Monday, January 29, 2007

Heady Hilarity for the Historically-Aware

This photo-quote has arrived twice now in my e-mailbox, causing some hilarity, but as my friend D. reminded me, the broader context and deeper historical connections are worth more than a cursory giggle. The following excerpt from page two of the article, entitled "President Bush is 'Our Bull Conner,' Harlem Rep. Charles Rangel Claims" (New York Sun, September 23, 2005), provides some background for the comment:

The storm, he [Charles Rangel] said, showed that "if you're black in this country, and you're poor in this country, it's not an inconvenience - it's a death sentence." Denouncing Mr. Bush for waging "a war that we cannot win under any stretch of our imagination" instead of providing for those devastated by the hurricane, Mr. Rangel left his audience with a parting thought.

"If there's one thing that George Bush has done that we should never forget, it's that for us and for our children, he has shattered the myth of white supremacy once and for all," the congressman said.

Rangel raises the fallacy of white supremacy in an unsubtle fashion that is seen as humorous by some, and "inflammatory" by others (see the article), but I would wager that many USAmericans won't even recognize or understand the profoundity of this reference to Bull Conners. Clearly the transparency (as acknowledged by many observers all over the world) of what happened to poor and black communities in the aftermath following Katrina has brought the historical irony of reinscribing racial inequality at home, while purporting to "defend democracy" and "freedom" abroad to the level of public discourse. The point he makes, if it needs explaining, is that blatant manifestations of institutionalized racism are among the many horrific and inevitable consequences of our current myopic priorities which focus on global power with very little attention to the local effects, here or elsewhere, and that we would do ourselves better to carefully examine the very recent historical contributions of racial supremacy theories to the strategic premises which undergird the USA's will to global influence/dominance.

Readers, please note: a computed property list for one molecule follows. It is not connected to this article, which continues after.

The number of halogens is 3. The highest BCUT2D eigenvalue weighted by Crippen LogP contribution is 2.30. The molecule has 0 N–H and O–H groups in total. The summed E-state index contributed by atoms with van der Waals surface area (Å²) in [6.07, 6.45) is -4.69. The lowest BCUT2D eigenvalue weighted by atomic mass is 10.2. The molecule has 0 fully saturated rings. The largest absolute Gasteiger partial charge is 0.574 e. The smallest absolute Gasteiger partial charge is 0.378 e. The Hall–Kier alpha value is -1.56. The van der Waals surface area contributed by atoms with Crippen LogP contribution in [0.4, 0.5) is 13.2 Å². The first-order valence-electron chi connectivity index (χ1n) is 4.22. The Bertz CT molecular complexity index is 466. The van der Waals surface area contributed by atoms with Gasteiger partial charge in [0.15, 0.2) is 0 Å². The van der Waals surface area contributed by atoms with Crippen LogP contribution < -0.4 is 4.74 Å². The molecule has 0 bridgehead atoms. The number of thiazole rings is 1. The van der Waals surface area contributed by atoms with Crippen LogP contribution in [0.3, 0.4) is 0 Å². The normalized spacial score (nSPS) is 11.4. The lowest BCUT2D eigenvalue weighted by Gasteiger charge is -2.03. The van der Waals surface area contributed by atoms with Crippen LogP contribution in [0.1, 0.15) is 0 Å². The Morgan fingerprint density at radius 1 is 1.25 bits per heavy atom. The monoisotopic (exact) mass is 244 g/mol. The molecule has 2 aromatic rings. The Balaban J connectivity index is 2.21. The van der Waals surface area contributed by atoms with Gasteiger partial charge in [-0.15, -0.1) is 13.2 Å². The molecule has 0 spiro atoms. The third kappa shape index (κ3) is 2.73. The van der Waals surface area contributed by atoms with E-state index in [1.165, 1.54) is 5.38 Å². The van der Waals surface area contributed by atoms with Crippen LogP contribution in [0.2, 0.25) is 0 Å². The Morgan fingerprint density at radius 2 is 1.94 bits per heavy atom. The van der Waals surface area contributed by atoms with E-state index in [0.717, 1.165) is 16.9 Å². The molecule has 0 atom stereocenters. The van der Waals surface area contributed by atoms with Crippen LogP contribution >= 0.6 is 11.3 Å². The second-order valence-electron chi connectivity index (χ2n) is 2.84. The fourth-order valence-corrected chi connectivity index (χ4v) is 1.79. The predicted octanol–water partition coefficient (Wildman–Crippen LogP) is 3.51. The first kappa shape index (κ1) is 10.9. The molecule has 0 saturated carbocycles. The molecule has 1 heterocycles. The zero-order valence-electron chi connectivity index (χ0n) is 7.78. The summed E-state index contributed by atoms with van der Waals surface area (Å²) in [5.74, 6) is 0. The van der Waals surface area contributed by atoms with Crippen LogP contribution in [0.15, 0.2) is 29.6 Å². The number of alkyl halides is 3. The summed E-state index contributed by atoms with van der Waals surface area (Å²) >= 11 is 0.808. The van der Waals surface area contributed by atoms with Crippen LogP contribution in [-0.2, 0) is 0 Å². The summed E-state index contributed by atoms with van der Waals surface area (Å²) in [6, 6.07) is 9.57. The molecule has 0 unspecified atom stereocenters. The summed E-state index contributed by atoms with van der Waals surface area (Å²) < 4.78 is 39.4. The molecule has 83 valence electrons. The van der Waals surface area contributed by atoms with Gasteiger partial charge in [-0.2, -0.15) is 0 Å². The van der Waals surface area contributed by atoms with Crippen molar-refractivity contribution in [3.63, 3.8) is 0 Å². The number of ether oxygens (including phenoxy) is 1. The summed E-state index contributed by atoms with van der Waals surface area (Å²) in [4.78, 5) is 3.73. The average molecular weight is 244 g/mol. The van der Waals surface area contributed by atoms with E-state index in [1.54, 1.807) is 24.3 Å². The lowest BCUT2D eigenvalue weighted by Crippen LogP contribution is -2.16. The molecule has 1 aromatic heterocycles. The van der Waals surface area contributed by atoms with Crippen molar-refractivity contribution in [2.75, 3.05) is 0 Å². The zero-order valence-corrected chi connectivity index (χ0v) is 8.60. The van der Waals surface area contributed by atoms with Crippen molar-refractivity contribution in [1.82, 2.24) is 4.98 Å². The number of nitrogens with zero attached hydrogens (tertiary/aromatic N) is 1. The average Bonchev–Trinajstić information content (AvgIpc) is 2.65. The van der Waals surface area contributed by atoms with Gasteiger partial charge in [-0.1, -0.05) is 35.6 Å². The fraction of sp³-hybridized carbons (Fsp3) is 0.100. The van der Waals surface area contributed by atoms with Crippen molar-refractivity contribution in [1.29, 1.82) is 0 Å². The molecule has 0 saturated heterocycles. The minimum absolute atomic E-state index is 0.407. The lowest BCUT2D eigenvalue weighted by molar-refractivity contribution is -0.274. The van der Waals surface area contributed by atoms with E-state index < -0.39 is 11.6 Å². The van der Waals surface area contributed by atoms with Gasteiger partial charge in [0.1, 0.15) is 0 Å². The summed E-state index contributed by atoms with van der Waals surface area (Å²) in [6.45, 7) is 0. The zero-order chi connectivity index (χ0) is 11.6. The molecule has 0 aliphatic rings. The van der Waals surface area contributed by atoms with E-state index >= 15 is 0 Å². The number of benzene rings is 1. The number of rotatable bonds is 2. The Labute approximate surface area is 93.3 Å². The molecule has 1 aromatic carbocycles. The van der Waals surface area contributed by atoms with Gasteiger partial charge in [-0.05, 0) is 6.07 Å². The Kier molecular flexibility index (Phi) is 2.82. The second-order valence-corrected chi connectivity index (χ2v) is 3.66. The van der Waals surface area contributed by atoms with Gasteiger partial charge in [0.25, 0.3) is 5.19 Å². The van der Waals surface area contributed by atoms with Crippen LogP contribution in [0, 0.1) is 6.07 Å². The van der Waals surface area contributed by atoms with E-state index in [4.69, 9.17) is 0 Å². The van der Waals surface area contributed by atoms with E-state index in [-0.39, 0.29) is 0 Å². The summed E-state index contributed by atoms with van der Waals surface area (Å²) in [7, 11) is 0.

Related, of course, is the discussion about reparations and who is responsible to whom for the brutalities of our historical past. See also, this article, "(Slavery) Get Over It."

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